Wednesday, June 8, 2011

Skipping Senior year - A Step in the Wrong Direction

Skipping Senior Year – A Step in the Wrong Direction
Commentary by Sanford D. Horn
June 8, 2011

With remedial classes overflowing with unprepared so-called college students, the notion of permitting them to skip their senior year in high school is terribly irresponsible.

That Governor Mitch Daniels is relying upon the conversations with relatively immature high school students to determine a need for legislation that passed in April to allow for the aforementioned senior year skip is also irresponsible. (“Skip senior year, go right to college – or not?” June 7, 2011)

The passage of such legislation allows for rising seniors who have completed their core requirements to bypass their last year of high school and head off to college. Nothing is said of earning the requisite number of credits required for graduation. Such legislation will prove deleterious to the affected students.

With the educational crisis the United States as a whole is mired in, students should be required to take more, not fewer, classes in the areas of American History, government, mathematics, English, writing, basic business and ethics, foreign language and science. This would better prepare the students for the rigors of the college classroom, as well as the so-called real world.

The United States’ ranking versus other countries is both embarrassing and demoralizing. How does the richest country on earth justify cities whose schools graduate 30.5 percent of its students? ( That is a recent figure regarding the Indianapolis schools. In Alexandria, VA, from where I just moved, the graduation rate was 70.4 percent – and that is in a school system spending $18,323 per pupil, one of the highest figures in the Commonwealth of Virginia. (

Governor Daniels’ plan is not a cost cutting measure either. His plan is to use the money saved by not having that senior in a high school classroom; that money would be used by that same student to attend college. This plan is suspect, as funding for high school and for college comes from different sources.

American high school students are already ill-prepared for life on a college campus as the Star article denotes. “Slightly more than half of students at public four-year schools graduated in six years, and only 29 percent did so in four years.” Juniors bypassing their senior year will not improve those statistics.

These students will be a year younger and certainly a year less mature than the traditional college freshman. They will, for the most part, still maintain friendships with their current friends who will be seniors in high school. They will miss activities such as homecoming, the senior prom and other rites of passage that they will forfeit in bypassing their senior year.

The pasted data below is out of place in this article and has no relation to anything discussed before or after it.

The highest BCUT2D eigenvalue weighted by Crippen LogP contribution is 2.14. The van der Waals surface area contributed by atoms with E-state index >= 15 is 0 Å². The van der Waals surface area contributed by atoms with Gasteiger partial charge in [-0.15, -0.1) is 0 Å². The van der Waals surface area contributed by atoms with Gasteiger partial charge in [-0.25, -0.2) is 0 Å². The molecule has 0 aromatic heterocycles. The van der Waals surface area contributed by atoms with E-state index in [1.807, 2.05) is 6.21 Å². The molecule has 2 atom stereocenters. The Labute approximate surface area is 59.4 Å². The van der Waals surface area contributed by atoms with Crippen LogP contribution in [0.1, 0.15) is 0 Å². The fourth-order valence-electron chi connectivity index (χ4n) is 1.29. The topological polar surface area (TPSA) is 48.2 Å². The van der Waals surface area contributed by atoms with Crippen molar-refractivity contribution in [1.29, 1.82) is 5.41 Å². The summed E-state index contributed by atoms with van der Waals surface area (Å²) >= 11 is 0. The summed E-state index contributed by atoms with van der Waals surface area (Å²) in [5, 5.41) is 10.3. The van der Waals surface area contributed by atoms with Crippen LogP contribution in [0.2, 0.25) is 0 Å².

Instead of listening to rising high school seniors bemoan their boredom and then shipping them off to college, they need greater challenges their senior year to better prepare them for college. The core curriculum needs to be expanded.

Balance the left brain and the right brain with more art and music classes. More, assuming there are any in the first place. Add classes on economics and ethics. Certainly tomorrow’s leaders can’t be any worse than the current crop of miscreants held up as alleged role models. As a society we can do better than the Bernie Madoffs, Rod Blagojeviches and the Anthony Weiners of the world.

Add more skill-based electives such as journalism, photography, graphic arts, more computer classes, more industrial arts and home economics. High school should be a place where a student gets as well-rounded education as possible so that he or she can make better informed decisions about what to study in college. Once in college students will hone in on a particular major and course of study they will have chosen having experienced a myriad subject matter in high school.

To those critics who suggest the costs will outweigh the benefits, a public-private partnership should be considered.

School systems could hire professional musicians to teach music and float from campus to campus, thus needing fewer of them. The same with professional artists, chefs, journalists, businessmen, etc. Their fulltime employers would pick up the tab for these part-time teachers and would get a tax write off for that value.

This would be a win-win situation. High school students would be exposed to a greater selection of educational materials and employers providing these instructors would benefit from the positive publicity as being active members of the community. The schools, of course, would need to provide some training in classroom management – but that is something from which all teachers would benefit.

From personal experience as a middle and high school teacher of social studies and American history, I welcomed a member of the business community into the classroom as part of the Junior Achievement program. I would then incorporate those visits into my curriculum and lesson plans.

A segment of Friday’s classes would be dedicated to a stock market competition amongst my classes and students divided into teams. This not only had history and economics components, but was cross-curricular with the math classes as well. The experience proved both fun and educational for the students who left with additional skills that they might not ordinarily have gotten.

With the educational crisis in the United States reaching pandemic stages, we, as educators, parents, business leaders and yes, even elected officials, must reinvent the wheel, or there may not be anyone capable of steering the school bus to the front door of the school.

Sanford D. Horn is an educator with a Master’s in Education living in Westfield, IN.

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